A ray of light changes its direction when it enters from one medium to another medium. This happens because speed of light is different in different media. For example; the speed of light is 3 x 108 m/s (2.99x108 m/s) in vacuum and it is 2.98 x 108 m/s in air.
Refractive Index is the extent of change of direction of light in a given pair of media. The refractive index is a relative value of speed of light in the given pair of media. Thus, to calculate the refractive Index the speed of light in two media is taken.
Let the speed of light in medium 1 is v1 and in medium 2 is v2
Therefore; refractive index of medium 2 with respect to medium 1 (n21)
n21= `("Speed of light in medium" 1)/("Speed of light in medium" 2)`
Above expression gives the refractive index of medium 2 with respect to medium 1. This is generally denoted by n21.
Similarly, the refractive index of medium 1 with respect to medium 2 is denoted by n12.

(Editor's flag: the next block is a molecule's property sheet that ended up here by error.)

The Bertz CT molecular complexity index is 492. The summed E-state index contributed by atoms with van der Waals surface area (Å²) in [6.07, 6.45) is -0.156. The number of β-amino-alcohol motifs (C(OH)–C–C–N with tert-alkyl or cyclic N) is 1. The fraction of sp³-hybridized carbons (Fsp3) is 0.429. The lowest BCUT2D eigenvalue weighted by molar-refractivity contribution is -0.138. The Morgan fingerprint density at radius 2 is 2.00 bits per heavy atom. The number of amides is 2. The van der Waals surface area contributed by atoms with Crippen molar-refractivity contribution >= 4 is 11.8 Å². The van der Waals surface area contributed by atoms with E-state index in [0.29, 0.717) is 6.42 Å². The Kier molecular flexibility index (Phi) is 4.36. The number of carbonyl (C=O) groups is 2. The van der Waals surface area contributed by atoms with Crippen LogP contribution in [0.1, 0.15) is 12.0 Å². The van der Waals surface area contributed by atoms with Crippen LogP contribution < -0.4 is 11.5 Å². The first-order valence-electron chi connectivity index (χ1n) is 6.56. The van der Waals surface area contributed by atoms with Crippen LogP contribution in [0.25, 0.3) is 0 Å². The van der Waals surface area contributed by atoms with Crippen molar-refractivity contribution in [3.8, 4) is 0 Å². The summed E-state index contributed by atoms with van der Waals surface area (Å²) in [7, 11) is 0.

n12=`("Speed of light in medium" 2)/("Speed of light in medium" 1)`
Absolute Refractive Index:When one medium is taken as vacuum and speed of light is taken in it, then the refractive index of second medium with respect to vacuum is called Absolute Refractive Index and it is generally denoted by n2.
Thus, n2=`("Speed of light in vacuum")/("Speed of light in given medium")`
The speed of light in vacuum is slightly faster than in air. Let speed of light in air is ‘c’ and the speed of light in given medium is ‘v’. Therefore, refractive index of the given medium:
Thus, nm=`("Speed of light in air")/("Speed of light in given medium")`=`"c"/"v"`
Since, Refractive Index is the relative value of the speed of light of a medium with respect to the speed of light in vacuum, thus light will travel faster in the medium having lower value of refractive index.
Optical Density: Medium having greater value of refractive index is called optically denser medium, this means light will travel at slower speed in optically denser medium compared to in an optically rarer medium.
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